“Our whole of­fice has been taken over. We’ve had ev­ery­one here,” Shire pres­i­dent Liz Guidera said on Mon­day.

“In this con­trol room, you don’t see panic. Peo­ple are calm, they know what they have to do and they get on with it.”

While hun­dreds of fire­fight­ers pro­vided the grunt on the ground, the suc­cess­ful de­fence of the town was also in large part due to the co­or­di­na­tion be­hind the scenes.

Cr Guidera acted as a con­duit be­tween the emer­gency ser­vices con­trollers and res­i­dents, hold­ing a com­mu­nity brief­ing at the evac­u­a­tion cen­tre when the town was un­der threat.

She saw the sheer num­ber of peo­ple and the ef­fort that went into the op­er­a­tion.

The weather pre­dic­tions from DFES were cru­cial and ac­cu­rate, lo­cal shires pro­vided the graders that helped pro­tect ma­jor as­sets such as WAMMCO, the wa­ter bombers did a lot of the heavy lift­ing as they at­tacked the main fire front, and the fire­fight­ers pro­vided the grunt on the ground.

DFES es­ca­lated the fire to a level three in­ci­dent, open­ing up a range of re­sources and giv­ing WA’s new air tanker one of its first work­outs.

There were also the vol­un­teers, such as Gnowangeru­p’s Rapid Re­lief Team, who helped keep the fire­fight­ers go­ing.

When the dust had started to set­tle on Sun­day, only one home had been lost.

Cr Guidera said the fam­ily who lived there had been re­homed by Land­mark.

“In some ways it’s a bit of a mir­a­cle that we didn’t lose more, but re­ally it was just be­cause of the mam­moth ef­forts of so many peo­ple,” she said.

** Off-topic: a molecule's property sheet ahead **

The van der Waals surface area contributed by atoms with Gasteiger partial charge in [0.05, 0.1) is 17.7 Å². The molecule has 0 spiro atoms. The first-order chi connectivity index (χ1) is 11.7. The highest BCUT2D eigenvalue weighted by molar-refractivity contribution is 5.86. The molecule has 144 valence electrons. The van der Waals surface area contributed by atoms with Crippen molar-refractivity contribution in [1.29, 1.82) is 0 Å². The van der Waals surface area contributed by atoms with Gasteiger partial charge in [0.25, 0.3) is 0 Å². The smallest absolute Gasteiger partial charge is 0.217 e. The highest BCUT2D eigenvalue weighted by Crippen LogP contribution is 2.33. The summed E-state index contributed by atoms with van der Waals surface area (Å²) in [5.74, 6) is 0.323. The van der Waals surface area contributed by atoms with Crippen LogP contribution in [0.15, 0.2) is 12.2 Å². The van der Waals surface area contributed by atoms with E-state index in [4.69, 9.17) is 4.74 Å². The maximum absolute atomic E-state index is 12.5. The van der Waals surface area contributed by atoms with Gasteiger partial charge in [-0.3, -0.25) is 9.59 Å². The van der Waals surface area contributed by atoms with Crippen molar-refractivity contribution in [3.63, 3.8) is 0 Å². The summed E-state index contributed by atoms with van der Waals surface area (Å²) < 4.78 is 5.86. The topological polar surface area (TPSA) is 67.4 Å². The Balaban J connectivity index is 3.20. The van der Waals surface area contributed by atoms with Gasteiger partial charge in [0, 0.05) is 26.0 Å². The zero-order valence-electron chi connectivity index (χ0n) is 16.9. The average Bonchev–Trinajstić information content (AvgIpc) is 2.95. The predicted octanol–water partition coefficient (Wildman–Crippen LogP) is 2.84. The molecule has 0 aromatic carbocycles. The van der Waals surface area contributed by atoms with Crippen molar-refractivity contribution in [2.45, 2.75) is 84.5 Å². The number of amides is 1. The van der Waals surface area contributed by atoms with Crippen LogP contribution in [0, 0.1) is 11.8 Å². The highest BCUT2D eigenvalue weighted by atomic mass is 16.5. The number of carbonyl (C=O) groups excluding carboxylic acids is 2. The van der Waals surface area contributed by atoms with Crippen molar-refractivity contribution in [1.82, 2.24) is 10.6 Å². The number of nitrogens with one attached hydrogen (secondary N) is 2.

Mr Wat­son, a long-time ser­vant with Katan­ning VFRS, said it was the big­gest fire to hit Katan­ning in re­cent mem­ory. “In my 30 years, I’ve never seen any­thing like this — and I’d be quite happy not to,” he said on Sun­day.

He paid trib­ute to the farm­ers who had ar­rived in their dozens from across the Great South­ern, tak­ing small wa­ter tanker units from house to house putting out spot fires.

“Those guys are the guys that have been out in the mid­dle of it the whole time,” he said. “Ev­ery­where you turned there were guys do­ing what they needed to do. They were awe­some.”

With the worst over, Mr Wat­son was able to re­flect on how close his town had come to calamity.

“It looked at one stage like we were go­ing to lose that edge of town, but you’d come out of the smoke and there would be an­other three units go­ing at it,” he said.

A DFES as­sess­ment on Mon­day es­ti­mated fire­fight­ers had saved more than 200 build­ings, in­clud­ing 43 homes.

Ukraine-born Mike Roznoczny, a Katan­ning res­i­dent of 42 years, said he was blown away by the or­gan­i­sa­tion and ef­forts of the fire­fight­ers.

“There’s a part of the Aus­tralian psy­che that says you’ve got to get a job done and it doesn’t mat­ter what rank you are — you take over when you need to,” he said.

“When these things hap­pen you see the best of the Aus­tralian spirit — and these guys have cer­tainly shown that.”

Ms Guidera said a vol­un­teer reg­is­ter would be set up for peo­ple to help in the wake of the fire. It would be run by the Katan­ning Hub Com­mu­nity Re­source Cen­tre

“The com­mu­nity has showed in­cred­i­ble spirit but we need to con­tinue to look af­ter each other," she said.

Pic­ture: Liam Croy

A wa­ter bomber flies over the en­trance to Katan­ning.

Pic­tures: Liam Croy

A vol­un­teer fire­fighter tap­ing off a road as the fire reached the town.

Katan­ning VFRS' Blake An­der­son, Da­mon Pow­ell, Aron Bur­nett, Fin Leach and Trevor Wat­son.